But from there, things get complicated. What if the genetic variations do not always cause the disease, or are not always “fully penetrant”? Would human germline genome editing be allowed if the children who got disease “predisposing” genes only got sick 80% of the time? Fifty percent? Twenty percent?
What if the disease would not affect all of a couple’s children but would affect all boys — a disease carried on the Y chromosome, for example, or one on the X chromosome where the mother has two disease-causing copies. Or all girls, as where the man’s X chromosome bears a dominant disease variation? What if the disease is not particularly serious, such as a mild version of red/green color blindness? What if the disease is treatable after birth, by drugs or by gene therapy? What if the treatments are not always completely effective, or completely safe?
So far we have been talking about parents whose children must inherit some disease-related genetic variations. There will also be parents whose DNA variations mean their children might or might not inherit such variations. PGD would tell those parents what variations their embryos have. And they could pick one without any disease-causing genetic variations — but only if they have enough embryos and good luck. It could be that the embryos they made do not include any with their preferred choice. If they are unable to make more — if they have a shortage of viable eggs or sperm — they could be allowed to use editing to change the DNA in one of their already created embryos to turn it from disease-bearing to healthy, or from carrier to noncarrier.
These are the “easy” cases where a disease is involved. Then there are the possible uses of human germline genome editing not related to disease. It is tempting to call these “enhancement uses,” but some of them, including the most technically plausible today, do not produce “enhanced” babies. Rather, the babies would have traits that their parents prefer — sex, eye color, hair color, skin color. Because they are not related to preventing diseases or disabling conditions, in most places they will have much less ethical and political support. A country might regulate or ban any or all such non-disease-related uses of human germline genome editing.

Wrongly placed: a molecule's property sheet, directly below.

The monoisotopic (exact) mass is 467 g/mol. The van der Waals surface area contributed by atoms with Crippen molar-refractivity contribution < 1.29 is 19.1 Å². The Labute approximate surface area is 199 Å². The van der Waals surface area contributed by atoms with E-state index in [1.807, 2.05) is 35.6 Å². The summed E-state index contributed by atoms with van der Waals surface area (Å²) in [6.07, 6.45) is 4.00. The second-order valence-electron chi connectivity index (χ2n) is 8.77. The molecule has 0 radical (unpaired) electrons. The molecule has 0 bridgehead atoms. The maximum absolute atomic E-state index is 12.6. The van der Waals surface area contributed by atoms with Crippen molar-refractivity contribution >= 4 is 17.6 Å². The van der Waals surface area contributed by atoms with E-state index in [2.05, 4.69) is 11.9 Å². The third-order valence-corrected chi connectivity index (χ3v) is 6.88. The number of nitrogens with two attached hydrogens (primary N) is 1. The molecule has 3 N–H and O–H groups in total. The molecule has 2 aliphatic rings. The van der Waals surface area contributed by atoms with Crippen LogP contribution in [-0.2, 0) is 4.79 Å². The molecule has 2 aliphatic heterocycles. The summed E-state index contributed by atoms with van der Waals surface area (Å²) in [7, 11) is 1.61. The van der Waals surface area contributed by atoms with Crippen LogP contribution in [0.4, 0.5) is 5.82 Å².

As with disease-related traits, PGD would be able to provide parents with what they want in some cases, but not all. Two parents with light-colored eyes probably could not use PGD to select an embryo that would become a child with dark eyes because the parents will not carry the “dark-eyed” DNA variations. They would have to use editing to get that result.
No matter what, as governments move to regulate or ban genomic editing of unborn humans, there will be uncertainties about the likelihood of diseases or traits, of seriousness or importance, of treatment or other methods of coping or adapting.
There is a semantic issue here too that could, in practice, be important. Regulation of certain uses of human germline genome editing could be framed as permitting some or forbidding others. This could set a burden of proof. If only specific uses are permitted, any use that is ambiguous or unclear would have to prove that it, in fact, fits inside the allowed scope.
But if only specific uses are prohibited, someone would have to prove that an ambiguous or unclear use fits inside the definition of prohibited uses. Does uncertainty or ambiguity mean that the use can go forward, or not?
This essay is excerpted and adapted from the author’s recent book, “CRISPR People: The Science and Ethics of Editing Humans” (MIT Press, 2021).